Confused as to what veggies you’re allowed to eat?
One of the most common questions we get asked at IQS is whether sweet varieties of veg – like peas, corn and sweet potatoes – are okay to eat when you’re quitting sugar. Here’s everything you need to know.
We love veggies.
Let’s just get one thing clear, from smoothies to soups, we never say no to veggies! While The Australian Nutritional Guidelines advise we aim for at least 5 serves of vegetables a day, our stance is to incorporate as many as nine serves of veggies every single day!
“When we design the Meal Plans for our 8-Week Program, they start from a serve of three seasonal affordable vegetables at each meal,” founder and director, Sarah says.
“All vegetables are your friend. I even love dorky ones like swedes, endive and choko (super daggy but dirt cheap) and find fresh ways to use them.”
And while any veg is a good veg, Sarah does steer people towards picking lower-fructose options, adding, “If you want to up the ante, though, I recommend you eat leafy greens (the most nutritious option) over other greens and starchy vegetables.”
So what are higher fructose vegetables?
Tomatoes: As well as scientifically falling into the “fruit” category anyway, these contain about 1.5 teaspoons of sugar per tomato. So… while a few slices with your cheese toastie are fine, big bowls of concentrated tomato sauces – even the homemade kind – need to be approached with a little more caution.
Peas and corn: These do contain higher amounts of sugar than other vegetables, however, they’re also loaded with fibre making it unlikely that anyone could consume the quantities required to mess with their health. If you’ve ever known anyone to binge on bowlfuls of sweet peas, we’d love to meet them, otherwise feel comfortable including a handful in your favourite dish. When it comes to your daily sugar intake, you probably have bigger (sustainably caught) fish to fry anyway.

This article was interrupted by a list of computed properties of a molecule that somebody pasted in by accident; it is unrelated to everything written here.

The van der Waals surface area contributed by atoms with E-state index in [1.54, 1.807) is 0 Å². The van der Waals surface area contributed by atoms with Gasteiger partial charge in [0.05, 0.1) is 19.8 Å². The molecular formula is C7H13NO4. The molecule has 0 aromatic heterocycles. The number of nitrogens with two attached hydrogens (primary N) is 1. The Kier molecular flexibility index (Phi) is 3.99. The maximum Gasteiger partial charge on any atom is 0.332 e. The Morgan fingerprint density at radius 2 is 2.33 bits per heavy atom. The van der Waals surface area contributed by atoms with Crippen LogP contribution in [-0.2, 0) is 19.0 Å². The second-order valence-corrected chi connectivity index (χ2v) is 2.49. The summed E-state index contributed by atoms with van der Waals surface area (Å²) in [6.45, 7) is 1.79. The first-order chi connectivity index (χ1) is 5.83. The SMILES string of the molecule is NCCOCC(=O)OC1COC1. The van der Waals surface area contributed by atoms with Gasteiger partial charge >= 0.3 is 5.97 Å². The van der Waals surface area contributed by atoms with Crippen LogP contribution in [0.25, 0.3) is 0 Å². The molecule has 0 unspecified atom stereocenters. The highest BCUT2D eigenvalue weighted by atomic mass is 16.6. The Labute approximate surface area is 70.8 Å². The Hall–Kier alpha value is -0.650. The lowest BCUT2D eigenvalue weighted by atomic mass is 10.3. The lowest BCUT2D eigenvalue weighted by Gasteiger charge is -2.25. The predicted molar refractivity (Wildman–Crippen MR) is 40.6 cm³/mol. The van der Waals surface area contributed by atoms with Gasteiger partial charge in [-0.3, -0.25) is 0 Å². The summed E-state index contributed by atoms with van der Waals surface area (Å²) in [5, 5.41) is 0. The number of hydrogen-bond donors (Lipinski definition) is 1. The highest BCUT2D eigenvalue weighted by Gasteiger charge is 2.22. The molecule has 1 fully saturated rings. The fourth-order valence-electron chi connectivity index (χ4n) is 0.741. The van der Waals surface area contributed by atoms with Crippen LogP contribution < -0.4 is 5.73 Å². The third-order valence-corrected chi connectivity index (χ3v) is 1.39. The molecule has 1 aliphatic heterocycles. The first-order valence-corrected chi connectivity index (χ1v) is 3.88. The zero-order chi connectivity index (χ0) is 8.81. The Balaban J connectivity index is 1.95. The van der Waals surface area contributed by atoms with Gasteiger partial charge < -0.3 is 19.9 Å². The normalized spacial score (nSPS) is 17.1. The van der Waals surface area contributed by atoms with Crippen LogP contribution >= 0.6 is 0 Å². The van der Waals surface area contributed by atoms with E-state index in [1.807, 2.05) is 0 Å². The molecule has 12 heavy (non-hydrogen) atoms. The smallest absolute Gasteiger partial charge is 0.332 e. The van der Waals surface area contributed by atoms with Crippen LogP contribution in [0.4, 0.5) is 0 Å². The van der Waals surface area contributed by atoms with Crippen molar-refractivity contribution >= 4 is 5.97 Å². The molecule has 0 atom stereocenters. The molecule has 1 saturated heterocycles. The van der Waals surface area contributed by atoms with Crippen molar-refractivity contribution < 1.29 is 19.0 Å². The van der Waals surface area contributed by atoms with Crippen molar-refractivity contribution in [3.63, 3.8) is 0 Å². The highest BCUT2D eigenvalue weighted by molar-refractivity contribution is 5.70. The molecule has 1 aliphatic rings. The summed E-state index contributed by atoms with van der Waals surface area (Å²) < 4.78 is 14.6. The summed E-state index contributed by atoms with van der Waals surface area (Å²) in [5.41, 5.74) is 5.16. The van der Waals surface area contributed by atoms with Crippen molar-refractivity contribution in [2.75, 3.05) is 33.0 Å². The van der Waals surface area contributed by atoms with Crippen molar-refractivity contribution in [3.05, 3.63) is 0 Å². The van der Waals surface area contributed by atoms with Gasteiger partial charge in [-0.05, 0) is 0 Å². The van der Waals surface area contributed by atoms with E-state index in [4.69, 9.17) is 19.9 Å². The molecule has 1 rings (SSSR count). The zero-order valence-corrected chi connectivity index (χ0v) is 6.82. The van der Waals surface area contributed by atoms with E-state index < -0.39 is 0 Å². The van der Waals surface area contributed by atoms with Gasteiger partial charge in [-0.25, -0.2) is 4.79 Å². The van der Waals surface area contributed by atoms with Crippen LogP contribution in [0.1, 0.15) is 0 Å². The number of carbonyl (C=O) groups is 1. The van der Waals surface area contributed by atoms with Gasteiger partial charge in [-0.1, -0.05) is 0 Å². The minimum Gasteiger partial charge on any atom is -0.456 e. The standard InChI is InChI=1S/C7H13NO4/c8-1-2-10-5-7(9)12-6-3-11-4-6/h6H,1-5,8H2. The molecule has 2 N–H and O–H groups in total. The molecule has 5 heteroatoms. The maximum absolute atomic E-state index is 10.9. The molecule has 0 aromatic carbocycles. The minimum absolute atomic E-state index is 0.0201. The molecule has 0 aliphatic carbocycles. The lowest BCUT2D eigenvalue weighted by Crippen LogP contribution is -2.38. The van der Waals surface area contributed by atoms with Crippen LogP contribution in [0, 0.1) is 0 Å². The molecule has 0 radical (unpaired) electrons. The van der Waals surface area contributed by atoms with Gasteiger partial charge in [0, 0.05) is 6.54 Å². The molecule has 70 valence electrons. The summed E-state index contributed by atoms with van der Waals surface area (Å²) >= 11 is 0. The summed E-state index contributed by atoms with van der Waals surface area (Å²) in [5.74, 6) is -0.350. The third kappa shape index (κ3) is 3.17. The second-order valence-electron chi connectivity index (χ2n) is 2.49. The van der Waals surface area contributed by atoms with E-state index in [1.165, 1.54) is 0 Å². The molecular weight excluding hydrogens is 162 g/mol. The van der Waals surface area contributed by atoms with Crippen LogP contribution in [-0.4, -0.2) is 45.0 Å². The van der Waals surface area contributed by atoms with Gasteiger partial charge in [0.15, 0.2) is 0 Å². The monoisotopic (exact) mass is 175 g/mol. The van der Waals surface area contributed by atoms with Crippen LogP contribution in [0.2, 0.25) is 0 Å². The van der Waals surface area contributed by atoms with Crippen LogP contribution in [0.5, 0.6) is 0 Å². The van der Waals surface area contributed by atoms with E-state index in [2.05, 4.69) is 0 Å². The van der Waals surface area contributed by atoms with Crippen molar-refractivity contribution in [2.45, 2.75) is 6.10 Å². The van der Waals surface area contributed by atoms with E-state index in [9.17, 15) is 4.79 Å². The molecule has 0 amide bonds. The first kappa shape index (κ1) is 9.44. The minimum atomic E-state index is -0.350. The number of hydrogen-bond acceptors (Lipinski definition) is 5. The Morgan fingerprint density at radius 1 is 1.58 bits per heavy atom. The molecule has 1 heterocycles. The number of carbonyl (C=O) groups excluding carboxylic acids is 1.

Sweet potatoes and carrots: As well as all the nutritional bits and pieces (sweet spuds are high in vitamin A, vitamin B5, B6, thiamin, niacin, riboflavin and carrots are loaded with betacarotene) both are also full of fibre, making them the perfect way to up your carb intake without resorting to refined grains. Note to self: carrot cake, though delicious, does not count as part of your RDI.
The takeaway: To maximise your vegetable intake, fine-tune your selection and go for green as much as possible, which tend to be the most nutrient-dense options.
Our top veggie tip: Go frozen.
Frozen veg are often nutritionally superior to fresh. Unlike the produce that’s been sitting on supermarket shelves for several days, frozen vegetables are often frozen immediately after harvest. In fact, water soluble vitamins like C and some of the B vitamins are lost in fresh produce the longer it hangs around. Green peas lose as much as 51% of their vitamin C content within 48 hours of picking.
What’s your favourite veg? Let us know in the comments below.
We originally published this post in September 2015. We updated it in July 2017.